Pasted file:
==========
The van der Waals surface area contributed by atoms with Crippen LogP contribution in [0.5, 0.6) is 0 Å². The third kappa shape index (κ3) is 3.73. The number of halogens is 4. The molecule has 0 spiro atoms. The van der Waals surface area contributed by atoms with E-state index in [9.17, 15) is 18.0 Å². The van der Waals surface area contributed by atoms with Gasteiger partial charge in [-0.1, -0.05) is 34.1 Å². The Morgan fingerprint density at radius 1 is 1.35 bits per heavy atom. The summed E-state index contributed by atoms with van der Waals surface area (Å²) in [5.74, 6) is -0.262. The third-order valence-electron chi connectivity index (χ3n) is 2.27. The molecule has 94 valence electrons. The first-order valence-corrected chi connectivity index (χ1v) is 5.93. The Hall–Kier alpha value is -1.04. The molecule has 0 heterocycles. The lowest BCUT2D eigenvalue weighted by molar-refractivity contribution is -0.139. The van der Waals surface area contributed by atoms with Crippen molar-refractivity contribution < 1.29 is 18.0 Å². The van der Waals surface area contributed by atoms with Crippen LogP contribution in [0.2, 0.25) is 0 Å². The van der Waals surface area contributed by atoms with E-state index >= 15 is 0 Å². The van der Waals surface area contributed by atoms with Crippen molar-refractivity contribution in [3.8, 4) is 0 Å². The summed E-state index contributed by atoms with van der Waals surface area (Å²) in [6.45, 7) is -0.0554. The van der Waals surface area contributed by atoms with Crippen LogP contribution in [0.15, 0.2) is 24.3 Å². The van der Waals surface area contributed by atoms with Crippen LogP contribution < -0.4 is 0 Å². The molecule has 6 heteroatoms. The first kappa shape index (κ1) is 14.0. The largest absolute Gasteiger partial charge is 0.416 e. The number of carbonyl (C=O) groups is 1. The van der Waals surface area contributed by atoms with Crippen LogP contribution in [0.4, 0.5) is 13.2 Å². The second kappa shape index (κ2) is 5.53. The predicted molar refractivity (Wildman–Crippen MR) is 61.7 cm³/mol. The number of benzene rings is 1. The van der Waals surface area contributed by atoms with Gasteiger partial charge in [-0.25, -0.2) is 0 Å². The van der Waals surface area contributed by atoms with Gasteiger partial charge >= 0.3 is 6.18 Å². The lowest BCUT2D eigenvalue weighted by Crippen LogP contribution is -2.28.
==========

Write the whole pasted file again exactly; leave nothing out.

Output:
The van der Waals surface area contributed by atoms with Crippen LogP contribution in [0.5, 0.6) is 0 Å². The third kappa shape index (κ3) is 3.73. The number of halogens is 4. The molecule has 0 spiro atoms. The van der Waals surface area contributed by atoms with E-state index in [9.17, 15) is 18.0 Å². The van der Waals surface area contributed by atoms with Gasteiger partial charge in [-0.1, -0.05) is 34.1 Å². The Morgan fingerprint density at radius 1 is 1.35 bits per heavy atom. The summed E-state index contributed by atoms with van der Waals surface area (Å²) in [5.74, 6) is -0.262. The third-order valence-electron chi connectivity index (χ3n) is 2.27. The molecule has 94 valence electrons. The first-order valence-corrected chi connectivity index (χ1v) is 5.93. The Hall–Kier alpha value is -1.04. The molecule has 0 heterocycles. The lowest BCUT2D eigenvalue weighted by molar-refractivity contribution is -0.139. The van der Waals surface area contributed by atoms with Crippen molar-refractivity contribution < 1.29 is 18.0 Å². The van der Waals surface area contributed by atoms with Crippen LogP contribution in [0.2, 0.25) is 0 Å². The van der Waals surface area contributed by atoms with E-state index >= 15 is 0 Å². The van der Waals surface area contributed by atoms with Crippen molar-refractivity contribution in [3.8, 4) is 0 Å². The summed E-state index contributed by atoms with van der Waals surface area (Å²) in [6.45, 7) is -0.0554. The van der Waals surface area contributed by atoms with Crippen LogP contribution in [0.15, 0.2) is 24.3 Å². The van der Waals surface area contributed by atoms with Crippen LogP contribution < -0.4 is 0 Å². The molecule has 6 heteroatoms. The first kappa shape index (κ1) is 14.0. The largest absolute Gasteiger partial charge is 0.416 e. The number of carbonyl (C=O) groups is 1. The van der Waals surface area contributed by atoms with Crippen LogP contribution in [0.4, 0.5) is 13.2 Å². The second kappa shape index (κ2) is 5.53. The predicted molar refractivity (Wildman–Crippen MR) is 61.7 cm³/mol. The number of benzene rings is 1. The van der Waals surface area contributed by atoms with Gasteiger partial charge in [-0.25, -0.2) is 0 Å². The van der Waals surface area contributed by atoms with Gasteiger partial charge >= 0.3 is 6.18 Å². The lowest BCUT2D eigenvalue weighted by Crippen LogP contribution is -2.28.